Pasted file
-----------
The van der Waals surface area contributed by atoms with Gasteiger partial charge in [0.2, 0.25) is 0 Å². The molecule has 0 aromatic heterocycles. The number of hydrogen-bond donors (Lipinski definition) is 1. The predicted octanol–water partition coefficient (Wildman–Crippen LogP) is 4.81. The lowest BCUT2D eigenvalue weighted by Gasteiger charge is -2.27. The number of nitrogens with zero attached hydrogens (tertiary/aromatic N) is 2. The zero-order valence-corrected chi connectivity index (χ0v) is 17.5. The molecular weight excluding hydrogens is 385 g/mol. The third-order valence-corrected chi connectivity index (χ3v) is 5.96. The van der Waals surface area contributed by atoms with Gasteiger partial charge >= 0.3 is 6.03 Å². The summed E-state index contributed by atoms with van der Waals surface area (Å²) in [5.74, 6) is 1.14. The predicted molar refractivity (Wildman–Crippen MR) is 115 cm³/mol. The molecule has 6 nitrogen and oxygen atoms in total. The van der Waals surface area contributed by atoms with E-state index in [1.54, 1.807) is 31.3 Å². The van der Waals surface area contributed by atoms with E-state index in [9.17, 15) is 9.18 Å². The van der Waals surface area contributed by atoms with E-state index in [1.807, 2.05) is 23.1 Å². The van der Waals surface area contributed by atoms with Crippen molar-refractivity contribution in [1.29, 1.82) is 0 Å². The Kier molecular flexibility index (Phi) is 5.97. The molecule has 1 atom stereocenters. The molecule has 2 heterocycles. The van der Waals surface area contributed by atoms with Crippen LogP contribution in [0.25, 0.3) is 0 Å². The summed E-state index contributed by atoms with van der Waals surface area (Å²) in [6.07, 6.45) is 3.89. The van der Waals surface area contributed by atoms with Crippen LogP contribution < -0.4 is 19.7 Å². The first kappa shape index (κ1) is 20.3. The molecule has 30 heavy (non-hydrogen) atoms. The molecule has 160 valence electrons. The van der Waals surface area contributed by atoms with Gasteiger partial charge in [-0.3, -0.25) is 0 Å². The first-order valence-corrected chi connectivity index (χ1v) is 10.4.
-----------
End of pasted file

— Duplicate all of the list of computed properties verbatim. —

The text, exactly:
The van der Waals surface area contributed by atoms with Gasteiger partial charge in [0.2, 0.25) is 0 Å². The molecule has 0 aromatic heterocycles. The number of hydrogen-bond donors (Lipinski definition) is 1. The predicted octanol–water partition coefficient (Wildman–Crippen LogP) is 4.81. The lowest BCUT2D eigenvalue weighted by Gasteiger charge is -2.27. The number of nitrogens with zero attached hydrogens (tertiary/aromatic N) is 2. The zero-order valence-corrected chi connectivity index (χ0v) is 17.5. The molecular weight excluding hydrogens is 385 g/mol. The third-order valence-corrected chi connectivity index (χ3v) is 5.96. The van der Waals surface area contributed by atoms with Gasteiger partial charge >= 0.3 is 6.03 Å². The summed E-state index contributed by atoms with van der Waals surface area (Å²) in [5.74, 6) is 1.14. The predicted molar refractivity (Wildman–Crippen MR) is 115 cm³/mol. The molecule has 6 nitrogen and oxygen atoms in total. The van der Waals surface area contributed by atoms with E-state index in [1.54, 1.807) is 31.3 Å². The van der Waals surface area contributed by atoms with E-state index in [9.17, 15) is 9.18 Å². The van der Waals surface area contributed by atoms with E-state index in [1.807, 2.05) is 23.1 Å². The van der Waals surface area contributed by atoms with Crippen molar-refractivity contribution in [1.29, 1.82) is 0 Å². The Kier molecular flexibility index (Phi) is 5.97. The molecule has 1 atom stereocenters. The molecule has 2 heterocycles. The van der Waals surface area contributed by atoms with Crippen LogP contribution in [0.25, 0.3) is 0 Å². The summed E-state index contributed by atoms with van der Waals surface area (Å²) in [6.07, 6.45) is 3.89. The van der Waals surface area contributed by atoms with Crippen LogP contribution < -0.4 is 19.7 Å². The first kappa shape index (κ1) is 20.3. The molecule has 30 heavy (non-hydrogen) atoms. The molecule has 160 valence electrons. The van der Waals surface area contributed by atoms with Gasteiger partial charge in [-0.3, -0.25) is 0 Å². The first-order valence-corrected chi connectivity index (χ1v) is 10.4.